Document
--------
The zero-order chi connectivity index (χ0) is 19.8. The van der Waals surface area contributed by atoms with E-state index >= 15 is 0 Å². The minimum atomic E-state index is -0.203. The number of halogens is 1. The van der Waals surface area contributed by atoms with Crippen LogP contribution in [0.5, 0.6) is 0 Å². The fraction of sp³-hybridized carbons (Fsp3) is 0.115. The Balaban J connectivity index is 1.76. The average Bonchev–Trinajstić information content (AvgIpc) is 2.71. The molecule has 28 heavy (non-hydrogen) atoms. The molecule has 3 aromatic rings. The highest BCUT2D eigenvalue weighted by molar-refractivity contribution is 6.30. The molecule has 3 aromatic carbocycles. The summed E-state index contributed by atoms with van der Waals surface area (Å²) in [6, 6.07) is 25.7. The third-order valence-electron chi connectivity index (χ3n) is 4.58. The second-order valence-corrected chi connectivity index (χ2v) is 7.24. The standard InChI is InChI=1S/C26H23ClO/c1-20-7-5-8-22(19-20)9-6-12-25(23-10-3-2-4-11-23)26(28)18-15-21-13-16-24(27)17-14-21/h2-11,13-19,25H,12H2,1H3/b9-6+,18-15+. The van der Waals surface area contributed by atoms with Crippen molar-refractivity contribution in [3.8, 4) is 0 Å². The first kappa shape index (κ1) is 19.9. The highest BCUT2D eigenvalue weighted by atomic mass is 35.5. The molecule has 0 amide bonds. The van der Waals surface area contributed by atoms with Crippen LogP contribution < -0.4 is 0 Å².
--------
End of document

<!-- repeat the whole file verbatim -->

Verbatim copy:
The zero-order chi connectivity index (χ0) is 19.8. The van der Waals surface area contributed by atoms with E-state index >= 15 is 0 Å². The minimum atomic E-state index is -0.203. The number of halogens is 1. The van der Waals surface area contributed by atoms with Crippen LogP contribution in [0.5, 0.6) is 0 Å². The fraction of sp³-hybridized carbons (Fsp3) is 0.115. The Balaban J connectivity index is 1.76. The average Bonchev–Trinajstić information content (AvgIpc) is 2.71. The molecule has 28 heavy (non-hydrogen) atoms. The molecule has 3 aromatic rings. The highest BCUT2D eigenvalue weighted by molar-refractivity contribution is 6.30. The molecule has 3 aromatic carbocycles. The summed E-state index contributed by atoms with van der Waals surface area (Å²) in [6, 6.07) is 25.7. The third-order valence-electron chi connectivity index (χ3n) is 4.58. The second-order valence-corrected chi connectivity index (χ2v) is 7.24. The standard InChI is InChI=1S/C26H23ClO/c1-20-7-5-8-22(19-20)9-6-12-25(23-10-3-2-4-11-23)26(28)18-15-21-13-16-24(27)17-14-21/h2-11,13-19,25H,12H2,1H3/b9-6+,18-15+. The van der Waals surface area contributed by atoms with Crippen molar-refractivity contribution in [3.8, 4) is 0 Å². The first kappa shape index (κ1) is 19.9. The highest BCUT2D eigenvalue weighted by atomic mass is 35.5. The molecule has 0 amide bonds. The van der Waals surface area contributed by atoms with Crippen LogP contribution < -0.4 is 0 Å².